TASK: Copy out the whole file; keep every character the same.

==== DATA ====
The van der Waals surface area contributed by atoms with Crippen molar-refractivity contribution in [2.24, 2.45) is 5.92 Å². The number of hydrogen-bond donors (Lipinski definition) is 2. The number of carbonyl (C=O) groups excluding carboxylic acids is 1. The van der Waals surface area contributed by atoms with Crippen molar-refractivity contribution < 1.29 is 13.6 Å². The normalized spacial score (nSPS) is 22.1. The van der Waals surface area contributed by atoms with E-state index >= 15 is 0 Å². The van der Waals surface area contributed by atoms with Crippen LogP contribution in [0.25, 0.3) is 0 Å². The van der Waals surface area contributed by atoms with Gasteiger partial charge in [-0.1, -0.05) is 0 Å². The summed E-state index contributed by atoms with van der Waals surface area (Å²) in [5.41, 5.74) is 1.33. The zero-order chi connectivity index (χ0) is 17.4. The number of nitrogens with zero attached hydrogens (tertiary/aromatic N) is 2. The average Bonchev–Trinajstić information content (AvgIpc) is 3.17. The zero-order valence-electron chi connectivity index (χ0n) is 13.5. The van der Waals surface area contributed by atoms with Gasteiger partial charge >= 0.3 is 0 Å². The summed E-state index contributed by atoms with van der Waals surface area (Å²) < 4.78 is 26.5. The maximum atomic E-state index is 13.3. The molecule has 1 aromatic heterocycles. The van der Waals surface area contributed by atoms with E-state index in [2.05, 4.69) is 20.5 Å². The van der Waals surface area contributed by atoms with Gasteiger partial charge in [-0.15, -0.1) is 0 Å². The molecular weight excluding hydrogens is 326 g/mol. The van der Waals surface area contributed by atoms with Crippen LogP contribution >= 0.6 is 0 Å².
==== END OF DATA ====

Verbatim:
The van der Waals surface area contributed by atoms with Crippen molar-refractivity contribution in [2.24, 2.45) is 5.92 Å². The number of hydrogen-bond donors (Lipinski definition) is 2. The number of carbonyl (C=O) groups excluding carboxylic acids is 1. The van der Waals surface area contributed by atoms with Crippen molar-refractivity contribution < 1.29 is 13.6 Å². The normalized spacial score (nSPS) is 22.1. The van der Waals surface area contributed by atoms with E-state index >= 15 is 0 Å². The van der Waals surface area contributed by atoms with Crippen LogP contribution in [0.25, 0.3) is 0 Å². The van der Waals surface area contributed by atoms with Gasteiger partial charge in [-0.1, -0.05) is 0 Å². The summed E-state index contributed by atoms with van der Waals surface area (Å²) in [5.41, 5.74) is 1.33. The zero-order chi connectivity index (χ0) is 17.4. The number of nitrogens with zero attached hydrogens (tertiary/aromatic N) is 2. The average Bonchev–Trinajstić information content (AvgIpc) is 3.17. The zero-order valence-electron chi connectivity index (χ0n) is 13.5. The van der Waals surface area contributed by atoms with Gasteiger partial charge >= 0.3 is 0 Å². The summed E-state index contributed by atoms with van der Waals surface area (Å²) < 4.78 is 26.5. The maximum atomic E-state index is 13.3. The molecule has 1 aromatic heterocycles. The van der Waals surface area contributed by atoms with E-state index in [2.05, 4.69) is 20.5 Å². The van der Waals surface area contributed by atoms with Gasteiger partial charge in [-0.15, -0.1) is 0 Å². The molecular weight excluding hydrogens is 326 g/mol. The van der Waals surface area contributed by atoms with Crippen LogP contribution >= 0.6 is 0 Å².